Liverpool lore has it that the switch to an all-red kit came in a European Cup game against Anderlect on November 25, 1964.
According to the recollections of Ian St John, in the lead-up to that game, manager Bill Shankly asked Ron Yeats to model a pair of red shorts with the classic shirt.
He thought the colour scheme would carry psychological impact — red for danger, red for power. He came into the dressing room one day and threw a pair of red shorts to Ronnie Yeats.
‘Get into those shorts and let’s see how you look,’ he said.
‘Christ, Ronnie, you look awesome, terrifying. You look 7ft tall.’
St John then claims that he had an additional idea:
‘Why not go the whole hog, boss?’ I suggested.
‘Why not wear red socks? Let’s go out all in red.’ Shankly approved and an iconic kit was born.
That’s the story that has gained traction over the years, helped by the fact that Liverpool beat the Belgians 3-0 at Anfield. However, the finer details are not exactly as presented in the common consciousness.
Look, for example, at the pictures used by the Daily Mail in an article about the 50th anniversary of the all-red strip, back in November 2014:
They have helpfully coloured in the top image but that and the one below it clearly show the socks to be white with red tops – the shorts appear lighter due to being made of a different material to the shirt.
Thankfully, David Prentice of the Liverpool Echo is an old-fashioned journalist in that he trusts his own eyes rather than slavishly repeating stories passed down and archive research by him revealed further layers to the story.
Liverpool had begun the 1964-65 season in the kit in which they had won the league, featured white shorts and socks with red trim.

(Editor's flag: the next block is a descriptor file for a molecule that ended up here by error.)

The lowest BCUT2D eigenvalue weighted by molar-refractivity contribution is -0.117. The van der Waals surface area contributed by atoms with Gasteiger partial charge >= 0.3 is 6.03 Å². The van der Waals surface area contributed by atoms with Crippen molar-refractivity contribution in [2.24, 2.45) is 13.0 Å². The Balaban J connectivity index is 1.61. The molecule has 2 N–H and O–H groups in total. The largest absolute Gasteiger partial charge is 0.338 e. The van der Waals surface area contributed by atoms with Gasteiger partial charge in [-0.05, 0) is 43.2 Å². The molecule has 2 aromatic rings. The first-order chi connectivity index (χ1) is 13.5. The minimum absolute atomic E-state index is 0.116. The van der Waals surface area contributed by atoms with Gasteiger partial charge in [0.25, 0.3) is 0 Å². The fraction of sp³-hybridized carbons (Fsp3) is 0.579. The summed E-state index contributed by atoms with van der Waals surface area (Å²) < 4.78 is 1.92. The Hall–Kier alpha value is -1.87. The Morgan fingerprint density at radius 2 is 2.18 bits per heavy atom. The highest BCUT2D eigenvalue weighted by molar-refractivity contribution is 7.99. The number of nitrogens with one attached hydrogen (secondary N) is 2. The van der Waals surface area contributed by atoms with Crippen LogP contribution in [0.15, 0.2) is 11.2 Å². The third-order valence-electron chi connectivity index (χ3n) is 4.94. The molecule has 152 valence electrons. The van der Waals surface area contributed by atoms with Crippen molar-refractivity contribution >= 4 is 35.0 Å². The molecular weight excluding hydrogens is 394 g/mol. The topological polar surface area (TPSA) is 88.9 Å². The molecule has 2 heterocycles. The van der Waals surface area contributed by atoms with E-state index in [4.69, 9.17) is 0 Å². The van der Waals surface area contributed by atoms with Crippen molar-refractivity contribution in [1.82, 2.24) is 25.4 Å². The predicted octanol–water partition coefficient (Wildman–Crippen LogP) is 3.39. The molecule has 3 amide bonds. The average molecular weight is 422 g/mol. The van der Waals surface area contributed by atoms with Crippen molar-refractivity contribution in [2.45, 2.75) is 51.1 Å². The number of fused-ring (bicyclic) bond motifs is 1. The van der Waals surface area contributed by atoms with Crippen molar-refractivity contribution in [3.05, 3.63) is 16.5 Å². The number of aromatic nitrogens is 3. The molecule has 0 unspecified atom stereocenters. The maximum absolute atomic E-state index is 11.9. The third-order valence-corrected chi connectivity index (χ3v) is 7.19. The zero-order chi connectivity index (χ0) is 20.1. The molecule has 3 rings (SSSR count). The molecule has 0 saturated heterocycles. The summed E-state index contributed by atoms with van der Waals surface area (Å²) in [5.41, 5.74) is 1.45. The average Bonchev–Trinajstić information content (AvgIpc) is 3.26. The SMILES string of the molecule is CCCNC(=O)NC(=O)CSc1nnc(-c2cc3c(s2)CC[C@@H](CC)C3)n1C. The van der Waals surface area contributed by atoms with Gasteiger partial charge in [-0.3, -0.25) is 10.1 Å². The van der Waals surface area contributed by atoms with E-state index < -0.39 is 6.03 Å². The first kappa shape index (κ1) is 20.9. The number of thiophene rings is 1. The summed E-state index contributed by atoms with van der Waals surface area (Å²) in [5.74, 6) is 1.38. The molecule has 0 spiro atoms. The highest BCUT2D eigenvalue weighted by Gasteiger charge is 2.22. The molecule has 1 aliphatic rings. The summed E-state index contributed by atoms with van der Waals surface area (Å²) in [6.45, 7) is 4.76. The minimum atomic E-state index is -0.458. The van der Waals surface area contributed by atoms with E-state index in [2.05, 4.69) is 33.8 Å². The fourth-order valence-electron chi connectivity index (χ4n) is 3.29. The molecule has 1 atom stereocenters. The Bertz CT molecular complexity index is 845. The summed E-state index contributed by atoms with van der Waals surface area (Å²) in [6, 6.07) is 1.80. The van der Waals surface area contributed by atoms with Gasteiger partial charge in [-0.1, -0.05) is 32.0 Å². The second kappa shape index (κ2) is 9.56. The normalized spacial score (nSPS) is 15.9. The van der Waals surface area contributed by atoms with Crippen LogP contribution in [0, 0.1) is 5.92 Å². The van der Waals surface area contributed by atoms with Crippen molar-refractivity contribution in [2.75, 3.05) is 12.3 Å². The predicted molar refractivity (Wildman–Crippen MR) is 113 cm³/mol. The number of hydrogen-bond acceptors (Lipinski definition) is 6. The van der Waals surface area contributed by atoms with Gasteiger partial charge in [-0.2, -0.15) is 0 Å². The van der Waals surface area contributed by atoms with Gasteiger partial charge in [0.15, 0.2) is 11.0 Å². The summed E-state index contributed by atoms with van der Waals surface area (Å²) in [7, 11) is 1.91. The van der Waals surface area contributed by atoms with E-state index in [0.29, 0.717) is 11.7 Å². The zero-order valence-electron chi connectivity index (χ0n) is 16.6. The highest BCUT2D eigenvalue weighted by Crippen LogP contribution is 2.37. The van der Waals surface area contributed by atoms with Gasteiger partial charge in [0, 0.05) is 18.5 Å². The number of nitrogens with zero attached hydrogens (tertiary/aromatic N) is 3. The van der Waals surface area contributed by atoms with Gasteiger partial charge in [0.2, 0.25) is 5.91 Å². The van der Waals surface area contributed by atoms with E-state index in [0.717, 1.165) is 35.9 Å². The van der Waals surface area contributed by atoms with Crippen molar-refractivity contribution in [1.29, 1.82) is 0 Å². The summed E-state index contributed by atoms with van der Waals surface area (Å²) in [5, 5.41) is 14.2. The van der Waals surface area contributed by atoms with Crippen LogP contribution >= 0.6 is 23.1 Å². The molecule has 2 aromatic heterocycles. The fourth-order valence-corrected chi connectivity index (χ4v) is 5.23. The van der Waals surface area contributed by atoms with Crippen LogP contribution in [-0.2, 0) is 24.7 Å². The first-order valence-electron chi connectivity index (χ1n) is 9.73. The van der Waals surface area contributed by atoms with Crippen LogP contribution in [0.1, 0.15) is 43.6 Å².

A notable change was made against Anderlecht, as noted by Echo journalist Leslie Edwards, but the white socks remained:
Liverpool, with vivid red shorts which even goalkeeper Tommy Lawrence wore, looked strange.
As we saw in a recent article about the return of white sleeves to Arsenal’s kit in 1967, the Football League didn’t allow kits to be altered mid-season, so Liverpool were back in white shorts for the visit of Tottenham Hotspur that weekend.
In fact, it wasn’t until the away leg against Anderlecht, a 1-0 win, that the new red shorts were joined by red socks.
That was to remain the European kit and it was also a look that the Reds used in the FA Cup that season, with all-red worn at Anfield for the first time in the sixth-round replay against Leicester City on March 10, 1965.
Liverpool’s European Cup journey – including a quarter-final coin-toss victory over Köln after a pair of scoreless draws a 2-2 replay – ended with defeat to Inter Milan in the semi-finals, but they did make it to the FA Cup final.
With the colours of the crest reversed and a ‘Wembley 1965’ inscription added, they beat Leeds United 2-1 after extra time to claim a first trophy in all-red. Quite a few more would follow.